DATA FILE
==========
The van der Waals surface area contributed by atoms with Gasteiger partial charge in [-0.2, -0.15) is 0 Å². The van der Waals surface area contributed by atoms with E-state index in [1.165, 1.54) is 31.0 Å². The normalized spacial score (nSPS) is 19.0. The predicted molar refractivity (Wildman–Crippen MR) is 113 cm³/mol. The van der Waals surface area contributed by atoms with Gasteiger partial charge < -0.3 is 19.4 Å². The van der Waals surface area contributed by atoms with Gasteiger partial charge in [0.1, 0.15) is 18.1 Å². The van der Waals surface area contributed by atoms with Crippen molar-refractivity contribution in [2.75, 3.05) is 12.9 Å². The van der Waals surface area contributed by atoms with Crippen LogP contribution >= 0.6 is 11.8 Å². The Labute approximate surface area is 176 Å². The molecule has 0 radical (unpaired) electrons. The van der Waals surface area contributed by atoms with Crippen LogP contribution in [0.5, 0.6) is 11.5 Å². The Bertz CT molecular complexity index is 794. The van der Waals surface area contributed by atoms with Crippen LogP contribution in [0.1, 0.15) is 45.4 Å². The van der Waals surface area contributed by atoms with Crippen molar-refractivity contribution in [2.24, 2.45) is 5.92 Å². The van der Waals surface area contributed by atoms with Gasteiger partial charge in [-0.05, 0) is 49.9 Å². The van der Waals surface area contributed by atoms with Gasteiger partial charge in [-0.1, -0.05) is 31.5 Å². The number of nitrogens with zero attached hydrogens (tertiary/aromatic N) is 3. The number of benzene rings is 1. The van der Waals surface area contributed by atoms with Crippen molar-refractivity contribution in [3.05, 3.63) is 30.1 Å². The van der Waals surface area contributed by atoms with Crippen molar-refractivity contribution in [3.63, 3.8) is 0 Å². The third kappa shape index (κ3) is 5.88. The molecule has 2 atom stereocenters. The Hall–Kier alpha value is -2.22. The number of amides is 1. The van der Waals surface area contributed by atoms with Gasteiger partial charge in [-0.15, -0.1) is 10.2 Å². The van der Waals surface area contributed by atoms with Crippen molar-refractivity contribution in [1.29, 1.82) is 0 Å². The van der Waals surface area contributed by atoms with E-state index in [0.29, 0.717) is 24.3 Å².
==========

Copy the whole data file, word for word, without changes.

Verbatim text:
The van der Waals surface area contributed by atoms with Gasteiger partial charge in [-0.2, -0.15) is 0 Å². The van der Waals surface area contributed by atoms with E-state index in [1.165, 1.54) is 31.0 Å². The normalized spacial score (nSPS) is 19.0. The predicted molar refractivity (Wildman–Crippen MR) is 113 cm³/mol. The van der Waals surface area contributed by atoms with Gasteiger partial charge < -0.3 is 19.4 Å². The van der Waals surface area contributed by atoms with Gasteiger partial charge in [0.1, 0.15) is 18.1 Å². The van der Waals surface area contributed by atoms with Crippen molar-refractivity contribution in [2.75, 3.05) is 12.9 Å². The van der Waals surface area contributed by atoms with Crippen LogP contribution >= 0.6 is 11.8 Å². The Labute approximate surface area is 176 Å². The molecule has 0 radical (unpaired) electrons. The van der Waals surface area contributed by atoms with Crippen LogP contribution in [0.5, 0.6) is 11.5 Å². The Bertz CT molecular complexity index is 794. The van der Waals surface area contributed by atoms with Crippen LogP contribution in [0.1, 0.15) is 45.4 Å². The van der Waals surface area contributed by atoms with Crippen molar-refractivity contribution in [2.24, 2.45) is 5.92 Å². The van der Waals surface area contributed by atoms with Gasteiger partial charge in [-0.05, 0) is 49.9 Å². The van der Waals surface area contributed by atoms with Gasteiger partial charge in [-0.1, -0.05) is 31.5 Å². The number of nitrogens with zero attached hydrogens (tertiary/aromatic N) is 3. The number of benzene rings is 1. The van der Waals surface area contributed by atoms with Crippen molar-refractivity contribution in [3.05, 3.63) is 30.1 Å². The van der Waals surface area contributed by atoms with Crippen molar-refractivity contribution in [3.63, 3.8) is 0 Å². The third kappa shape index (κ3) is 5.88. The molecule has 2 atom stereocenters. The Hall–Kier alpha value is -2.22. The number of amides is 1. The van der Waals surface area contributed by atoms with Gasteiger partial charge in [-0.15, -0.1) is 10.2 Å². The van der Waals surface area contributed by atoms with Crippen molar-refractivity contribution in [1.29, 1.82) is 0 Å². The van der Waals surface area contributed by atoms with E-state index in [0.29, 0.717) is 24.3 Å².